Saturday, December 7, 2013

A Web Work Example

Create a new web application. Add an index.html page, a Scripts folder named Scripts and two JavaScript files inside it. Name one main.js and the other myWorker.js. 
Inside the index page, add a script reference to the latest version of jQuery at the top and a reference to scripts/main.js at the bottom before the closing </body> tag. 
Next, add an input button to test our functionality. 

<input type=button id="testWorkers" value="Test Workers" />

Finally, inside main.js, add the following code to handle document.ready and to create a simple object to contain our test code.

Start Code main.js
$(document).ready(function () {
   workerTest.init();                                                                             //#Comment A
});
window.workerTest = {
   myWorker: null,
   init: function () {
      self = this;
      self.myWorker = new
Worker("/Scripts/myWorker.js");                                                         //#Cooment B
      $("#testWorkers").live("click", 
         function () {
            self.myWorker.postMessage("Test");                                       //#Comment C
         }
      );
      self.myWorker.addEventListener("message",
         function (event) {
            alert(event.data);                                                                    //#Comment D
         }, 
      false);
   }
};
End Code main.js
Following the comment to code main.js
#Comment A -> Initializes our object using the regular jQuery ready function.
#Comment B -> Creates a new worker object and assign it as a local variable.
#Comment C -> Sends the worker a message whenever the test button is clicked.
#Comment D -> When the worker sends a message back to the host, notify the user.

In the worker object, we will show that the JavaScript begins executing as soon as the script is loaded and that it can begin immediately sending messages and responding to posts.

StartCode myWorker.js
count = 0;                                                                                         //#Comment A
init = function () {
   self.count++;                                                                                  //#Comment B
   self.postMessage("start count: " + count);                                       //#Comment C
}
self.addEventListener("message", function (event) {
   self.count++;                                                                                  //#Comment D
   setTimeout(function () {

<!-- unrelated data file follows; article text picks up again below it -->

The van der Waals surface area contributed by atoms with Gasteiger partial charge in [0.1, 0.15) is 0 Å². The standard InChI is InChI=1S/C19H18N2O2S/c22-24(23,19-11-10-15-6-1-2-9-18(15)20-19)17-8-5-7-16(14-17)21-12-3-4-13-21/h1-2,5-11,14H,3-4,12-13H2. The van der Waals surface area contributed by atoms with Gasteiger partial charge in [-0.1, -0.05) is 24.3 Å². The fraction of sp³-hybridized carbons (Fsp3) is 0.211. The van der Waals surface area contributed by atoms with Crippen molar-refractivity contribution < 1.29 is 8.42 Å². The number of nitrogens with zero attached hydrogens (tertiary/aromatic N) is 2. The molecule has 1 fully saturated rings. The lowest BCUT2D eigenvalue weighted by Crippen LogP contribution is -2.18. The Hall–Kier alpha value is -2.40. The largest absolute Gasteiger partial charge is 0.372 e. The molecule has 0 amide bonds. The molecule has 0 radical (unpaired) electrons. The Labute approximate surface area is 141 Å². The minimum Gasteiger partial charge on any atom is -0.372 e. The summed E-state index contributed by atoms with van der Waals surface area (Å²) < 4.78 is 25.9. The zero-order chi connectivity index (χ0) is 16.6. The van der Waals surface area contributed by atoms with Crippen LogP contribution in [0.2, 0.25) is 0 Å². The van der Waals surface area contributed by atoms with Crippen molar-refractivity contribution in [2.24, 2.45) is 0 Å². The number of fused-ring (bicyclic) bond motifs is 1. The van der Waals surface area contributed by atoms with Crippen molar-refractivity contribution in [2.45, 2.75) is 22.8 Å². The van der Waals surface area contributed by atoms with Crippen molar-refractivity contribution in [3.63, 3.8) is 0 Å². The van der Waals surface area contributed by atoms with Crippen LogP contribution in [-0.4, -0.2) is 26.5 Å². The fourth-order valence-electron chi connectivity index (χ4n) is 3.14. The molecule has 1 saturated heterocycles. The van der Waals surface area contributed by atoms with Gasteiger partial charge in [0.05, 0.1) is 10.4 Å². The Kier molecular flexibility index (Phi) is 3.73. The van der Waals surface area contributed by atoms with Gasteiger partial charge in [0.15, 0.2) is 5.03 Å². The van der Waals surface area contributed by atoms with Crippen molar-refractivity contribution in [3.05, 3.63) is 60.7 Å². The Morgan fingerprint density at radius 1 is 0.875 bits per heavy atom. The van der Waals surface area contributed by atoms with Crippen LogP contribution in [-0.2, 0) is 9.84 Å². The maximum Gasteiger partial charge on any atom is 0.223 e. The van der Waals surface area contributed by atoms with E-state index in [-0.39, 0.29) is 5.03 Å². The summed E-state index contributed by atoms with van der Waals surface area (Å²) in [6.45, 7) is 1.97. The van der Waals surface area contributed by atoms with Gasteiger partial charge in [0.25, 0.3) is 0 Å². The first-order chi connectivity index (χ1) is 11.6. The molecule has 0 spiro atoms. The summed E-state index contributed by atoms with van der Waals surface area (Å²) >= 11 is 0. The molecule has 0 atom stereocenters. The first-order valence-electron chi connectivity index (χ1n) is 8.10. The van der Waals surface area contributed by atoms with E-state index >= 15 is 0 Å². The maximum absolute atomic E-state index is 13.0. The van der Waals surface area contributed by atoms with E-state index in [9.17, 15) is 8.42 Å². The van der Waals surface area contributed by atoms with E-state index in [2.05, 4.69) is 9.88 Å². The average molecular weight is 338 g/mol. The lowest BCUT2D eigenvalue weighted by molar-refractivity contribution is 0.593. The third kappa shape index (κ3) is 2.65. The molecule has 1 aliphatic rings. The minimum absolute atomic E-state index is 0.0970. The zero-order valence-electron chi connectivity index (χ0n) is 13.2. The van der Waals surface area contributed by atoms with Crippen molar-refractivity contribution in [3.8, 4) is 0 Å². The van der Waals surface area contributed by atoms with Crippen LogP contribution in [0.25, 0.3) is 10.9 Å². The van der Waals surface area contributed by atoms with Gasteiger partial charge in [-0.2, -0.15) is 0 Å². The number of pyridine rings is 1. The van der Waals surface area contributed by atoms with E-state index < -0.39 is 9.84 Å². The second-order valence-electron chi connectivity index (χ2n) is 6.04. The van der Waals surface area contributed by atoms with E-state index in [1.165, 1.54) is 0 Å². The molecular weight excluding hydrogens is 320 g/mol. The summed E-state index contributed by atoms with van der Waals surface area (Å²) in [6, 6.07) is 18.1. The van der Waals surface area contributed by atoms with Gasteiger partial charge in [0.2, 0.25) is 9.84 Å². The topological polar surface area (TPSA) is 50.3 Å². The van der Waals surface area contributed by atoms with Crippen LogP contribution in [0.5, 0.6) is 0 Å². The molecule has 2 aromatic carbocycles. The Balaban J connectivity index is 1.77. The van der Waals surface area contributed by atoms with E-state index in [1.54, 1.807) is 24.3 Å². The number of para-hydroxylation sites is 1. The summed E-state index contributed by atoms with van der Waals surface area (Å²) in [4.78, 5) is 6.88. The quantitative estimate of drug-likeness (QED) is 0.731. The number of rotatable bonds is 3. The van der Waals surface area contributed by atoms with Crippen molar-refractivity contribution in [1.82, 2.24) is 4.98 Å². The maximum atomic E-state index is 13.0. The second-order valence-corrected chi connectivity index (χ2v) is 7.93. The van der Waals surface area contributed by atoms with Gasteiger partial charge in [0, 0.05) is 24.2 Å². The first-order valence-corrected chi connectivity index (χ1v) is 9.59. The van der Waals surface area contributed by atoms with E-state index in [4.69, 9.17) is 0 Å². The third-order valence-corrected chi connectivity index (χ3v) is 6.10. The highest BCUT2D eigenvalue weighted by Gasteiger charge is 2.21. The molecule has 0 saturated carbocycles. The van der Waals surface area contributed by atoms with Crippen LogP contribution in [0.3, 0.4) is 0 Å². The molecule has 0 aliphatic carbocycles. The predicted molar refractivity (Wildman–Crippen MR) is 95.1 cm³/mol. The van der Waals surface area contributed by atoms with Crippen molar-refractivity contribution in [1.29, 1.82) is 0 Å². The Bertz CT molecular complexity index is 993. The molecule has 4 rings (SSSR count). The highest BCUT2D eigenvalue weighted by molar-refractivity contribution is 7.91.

self.postMessage("Last Msg: " + event.data +  
         ", count: " + count);                                                                   //#Comment E
   }, 1000);
}, false);                                                                                           
init();                                                                                                 //#Comment F
End Code myWorker.js

Following the comment to code myWorker.js                                                                        
#Comment A Since we do not have access to window, we cannot assign variables to it by default. Variables here are scoped to the script file.
#Comment B Here, we update the count value to show that work has been done.
#Comment C Upon initialization, we can call the postMessage event proving that messages can be sent not in response to any host request.
#Comment D Update the count variable whenever a message is received.
#Comment E When a message is received, wait one second and respond with the message
sent and the current count value.
#Comment F At the end of the script, we call the init function to start performing work.

While the browser can certainly access the host system’s memory and processor resources, doing any heavy processing will often cause the screen to hang for a few moments. You may even encounter a browser message stating that it thinks you have a runaway process. The Web Worker specification solves this problem by allowing you to create a background worker that can do work on a different thread, thus freeing up the user interface thread to perform screen reflows and other more interactive logic.

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